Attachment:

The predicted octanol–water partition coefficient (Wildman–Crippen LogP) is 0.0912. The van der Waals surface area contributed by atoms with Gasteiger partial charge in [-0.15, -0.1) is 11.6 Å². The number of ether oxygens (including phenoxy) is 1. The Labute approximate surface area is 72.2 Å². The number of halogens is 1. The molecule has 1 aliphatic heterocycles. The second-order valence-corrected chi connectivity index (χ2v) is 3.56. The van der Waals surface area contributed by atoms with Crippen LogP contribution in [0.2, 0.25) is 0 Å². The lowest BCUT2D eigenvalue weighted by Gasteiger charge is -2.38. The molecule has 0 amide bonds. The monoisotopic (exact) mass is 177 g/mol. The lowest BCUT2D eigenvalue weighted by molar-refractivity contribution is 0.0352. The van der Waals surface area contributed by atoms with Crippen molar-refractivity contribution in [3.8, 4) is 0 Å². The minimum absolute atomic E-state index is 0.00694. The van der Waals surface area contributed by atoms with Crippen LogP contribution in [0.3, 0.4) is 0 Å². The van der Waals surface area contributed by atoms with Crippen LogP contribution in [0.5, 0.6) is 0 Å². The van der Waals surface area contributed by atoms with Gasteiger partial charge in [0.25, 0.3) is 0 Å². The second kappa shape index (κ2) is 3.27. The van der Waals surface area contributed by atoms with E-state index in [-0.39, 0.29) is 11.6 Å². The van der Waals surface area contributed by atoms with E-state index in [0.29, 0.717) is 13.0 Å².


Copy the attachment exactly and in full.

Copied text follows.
The predicted octanol–water partition coefficient (Wildman–Crippen LogP) is 0.0912. The van der Waals surface area contributed by atoms with Gasteiger partial charge in [-0.15, -0.1) is 11.6 Å². The number of ether oxygens (including phenoxy) is 1. The Labute approximate surface area is 72.2 Å². The number of halogens is 1. The molecule has 1 aliphatic heterocycles. The second-order valence-corrected chi connectivity index (χ2v) is 3.56. The van der Waals surface area contributed by atoms with Crippen LogP contribution in [0.2, 0.25) is 0 Å². The lowest BCUT2D eigenvalue weighted by Gasteiger charge is -2.38. The molecule has 0 amide bonds. The monoisotopic (exact) mass is 177 g/mol. The lowest BCUT2D eigenvalue weighted by molar-refractivity contribution is 0.0352. The van der Waals surface area contributed by atoms with Crippen molar-refractivity contribution in [3.8, 4) is 0 Å². The minimum absolute atomic E-state index is 0.00694. The van der Waals surface area contributed by atoms with Crippen LogP contribution in [0.3, 0.4) is 0 Å². The van der Waals surface area contributed by atoms with Crippen LogP contribution in [0.5, 0.6) is 0 Å². The van der Waals surface area contributed by atoms with Gasteiger partial charge in [0.25, 0.3) is 0 Å². The second kappa shape index (κ2) is 3.27. The van der Waals surface area contributed by atoms with E-state index in [-0.39, 0.29) is 11.6 Å². The van der Waals surface area contributed by atoms with E-state index in [0.29, 0.717) is 13.0 Å².